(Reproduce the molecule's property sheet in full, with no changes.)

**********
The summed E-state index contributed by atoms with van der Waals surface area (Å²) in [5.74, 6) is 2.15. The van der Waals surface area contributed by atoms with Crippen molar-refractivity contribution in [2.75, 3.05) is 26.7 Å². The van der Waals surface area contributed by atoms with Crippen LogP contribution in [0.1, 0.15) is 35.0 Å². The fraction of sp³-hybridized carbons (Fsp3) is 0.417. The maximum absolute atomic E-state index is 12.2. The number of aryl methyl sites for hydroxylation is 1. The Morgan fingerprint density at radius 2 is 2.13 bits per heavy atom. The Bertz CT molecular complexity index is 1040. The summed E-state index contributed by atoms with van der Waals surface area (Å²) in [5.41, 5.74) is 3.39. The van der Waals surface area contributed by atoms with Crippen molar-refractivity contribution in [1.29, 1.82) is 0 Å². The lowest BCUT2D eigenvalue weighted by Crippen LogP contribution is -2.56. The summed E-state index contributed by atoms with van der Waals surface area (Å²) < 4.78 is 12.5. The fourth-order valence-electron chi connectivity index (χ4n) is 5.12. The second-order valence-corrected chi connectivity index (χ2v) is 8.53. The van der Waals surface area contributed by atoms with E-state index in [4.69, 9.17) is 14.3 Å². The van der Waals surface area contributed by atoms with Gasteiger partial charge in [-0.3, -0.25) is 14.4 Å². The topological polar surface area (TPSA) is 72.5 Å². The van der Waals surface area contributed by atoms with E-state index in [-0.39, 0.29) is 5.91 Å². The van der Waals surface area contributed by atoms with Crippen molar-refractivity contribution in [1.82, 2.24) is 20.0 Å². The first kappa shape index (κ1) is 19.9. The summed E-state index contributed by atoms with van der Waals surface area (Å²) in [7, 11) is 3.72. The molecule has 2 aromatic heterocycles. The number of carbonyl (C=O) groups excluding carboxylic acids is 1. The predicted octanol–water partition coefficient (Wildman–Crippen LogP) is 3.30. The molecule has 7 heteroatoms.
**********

The summed E-state index contributed by atoms with van der Waals surface area (Å²) in [5.74, 6) is 2.15. The van der Waals surface area contributed by atoms with Crippen molar-refractivity contribution in [2.75, 3.05) is 26.7 Å². The van der Waals surface area contributed by atoms with Crippen LogP contribution in [0.1, 0.15) is 35.0 Å². The fraction of sp³-hybridized carbons (Fsp3) is 0.417. The maximum absolute atomic E-state index is 12.2. The number of aryl methyl sites for hydroxylation is 1. The Morgan fingerprint density at radius 2 is 2.13 bits per heavy atom. The Bertz CT molecular complexity index is 1040. The summed E-state index contributed by atoms with van der Waals surface area (Å²) in [5.41, 5.74) is 3.39. The van der Waals surface area contributed by atoms with Crippen molar-refractivity contribution in [1.29, 1.82) is 0 Å². The lowest BCUT2D eigenvalue weighted by Crippen LogP contribution is -2.56. The summed E-state index contributed by atoms with van der Waals surface area (Å²) < 4.78 is 12.5. The fourth-order valence-electron chi connectivity index (χ4n) is 5.12. The second-order valence-corrected chi connectivity index (χ2v) is 8.53. The van der Waals surface area contributed by atoms with E-state index in [4.69, 9.17) is 14.3 Å². The van der Waals surface area contributed by atoms with Gasteiger partial charge in [-0.3, -0.25) is 14.4 Å². The topological polar surface area (TPSA) is 72.5 Å². The van der Waals surface area contributed by atoms with E-state index in [-0.39, 0.29) is 5.91 Å². The van der Waals surface area contributed by atoms with Crippen molar-refractivity contribution in [1.82, 2.24) is 20.0 Å². The first kappa shape index (κ1) is 19.9. The summed E-state index contributed by atoms with van der Waals surface area (Å²) in [7, 11) is 3.72. The molecule has 2 aromatic heterocycles. The number of carbonyl (C=O) groups excluding carboxylic acids is 1. The predicted octanol–water partition coefficient (Wildman–Crippen LogP) is 3.30. The molecule has 7 heteroatoms.